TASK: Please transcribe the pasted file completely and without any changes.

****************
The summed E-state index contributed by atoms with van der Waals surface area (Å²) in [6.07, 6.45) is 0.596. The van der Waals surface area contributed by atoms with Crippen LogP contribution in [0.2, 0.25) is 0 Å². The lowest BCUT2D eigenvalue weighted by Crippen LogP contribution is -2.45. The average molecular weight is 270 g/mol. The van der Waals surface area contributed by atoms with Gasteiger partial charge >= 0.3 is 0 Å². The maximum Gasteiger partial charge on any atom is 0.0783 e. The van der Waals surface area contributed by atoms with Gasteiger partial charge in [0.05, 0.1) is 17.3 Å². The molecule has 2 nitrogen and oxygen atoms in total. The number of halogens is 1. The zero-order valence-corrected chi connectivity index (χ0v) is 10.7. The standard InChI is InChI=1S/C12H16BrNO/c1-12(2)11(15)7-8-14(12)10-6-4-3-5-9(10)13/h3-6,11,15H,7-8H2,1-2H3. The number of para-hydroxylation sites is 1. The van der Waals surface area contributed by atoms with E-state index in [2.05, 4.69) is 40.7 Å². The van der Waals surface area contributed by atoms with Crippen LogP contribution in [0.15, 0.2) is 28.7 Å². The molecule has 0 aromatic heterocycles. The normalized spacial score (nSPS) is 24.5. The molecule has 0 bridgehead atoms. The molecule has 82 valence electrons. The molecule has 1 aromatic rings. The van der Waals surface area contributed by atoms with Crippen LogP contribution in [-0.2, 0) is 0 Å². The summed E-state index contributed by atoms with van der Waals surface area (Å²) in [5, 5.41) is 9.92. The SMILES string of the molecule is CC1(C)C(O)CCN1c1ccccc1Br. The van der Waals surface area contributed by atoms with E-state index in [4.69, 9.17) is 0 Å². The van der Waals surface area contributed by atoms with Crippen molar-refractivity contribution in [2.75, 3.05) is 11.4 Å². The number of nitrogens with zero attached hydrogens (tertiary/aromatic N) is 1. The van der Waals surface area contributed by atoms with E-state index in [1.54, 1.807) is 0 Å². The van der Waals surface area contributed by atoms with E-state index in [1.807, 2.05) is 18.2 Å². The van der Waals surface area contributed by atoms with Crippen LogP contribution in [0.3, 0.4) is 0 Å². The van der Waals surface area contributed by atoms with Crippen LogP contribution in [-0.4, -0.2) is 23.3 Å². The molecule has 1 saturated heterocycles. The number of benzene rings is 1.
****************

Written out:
The summed E-state index contributed by atoms with van der Waals surface area (Å²) in [6.07, 6.45) is 0.596. The van der Waals surface area contributed by atoms with Crippen LogP contribution in [0.2, 0.25) is 0 Å². The lowest BCUT2D eigenvalue weighted by Crippen LogP contribution is -2.45. The average molecular weight is 270 g/mol. The van der Waals surface area contributed by atoms with Gasteiger partial charge >= 0.3 is 0 Å². The maximum Gasteiger partial charge on any atom is 0.0783 e. The van der Waals surface area contributed by atoms with Gasteiger partial charge in [0.05, 0.1) is 17.3 Å². The molecule has 2 nitrogen and oxygen atoms in total. The number of halogens is 1. The zero-order valence-corrected chi connectivity index (χ0v) is 10.7. The standard InChI is InChI=1S/C12H16BrNO/c1-12(2)11(15)7-8-14(12)10-6-4-3-5-9(10)13/h3-6,11,15H,7-8H2,1-2H3. The number of para-hydroxylation sites is 1. The van der Waals surface area contributed by atoms with E-state index in [2.05, 4.69) is 40.7 Å². The van der Waals surface area contributed by atoms with Crippen LogP contribution in [0.15, 0.2) is 28.7 Å². The molecule has 0 aromatic heterocycles. The normalized spacial score (nSPS) is 24.5. The molecule has 0 bridgehead atoms. The molecule has 82 valence electrons. The molecule has 1 aromatic rings. The van der Waals surface area contributed by atoms with Crippen LogP contribution in [-0.2, 0) is 0 Å². The summed E-state index contributed by atoms with van der Waals surface area (Å²) in [5, 5.41) is 9.92. The SMILES string of the molecule is CC1(C)C(O)CCN1c1ccccc1Br. The van der Waals surface area contributed by atoms with E-state index in [4.69, 9.17) is 0 Å². The van der Waals surface area contributed by atoms with Crippen molar-refractivity contribution in [2.75, 3.05) is 11.4 Å². The number of nitrogens with zero attached hydrogens (tertiary/aromatic N) is 1. The van der Waals surface area contributed by atoms with E-state index in [1.54, 1.807) is 0 Å². The van der Waals surface area contributed by atoms with E-state index in [1.807, 2.05) is 18.2 Å². The van der Waals surface area contributed by atoms with Crippen LogP contribution in [0.3, 0.4) is 0 Å². The van der Waals surface area contributed by atoms with Crippen LogP contribution in [-0.4, -0.2) is 23.3 Å². The molecule has 1 saturated heterocycles. The number of benzene rings is 1.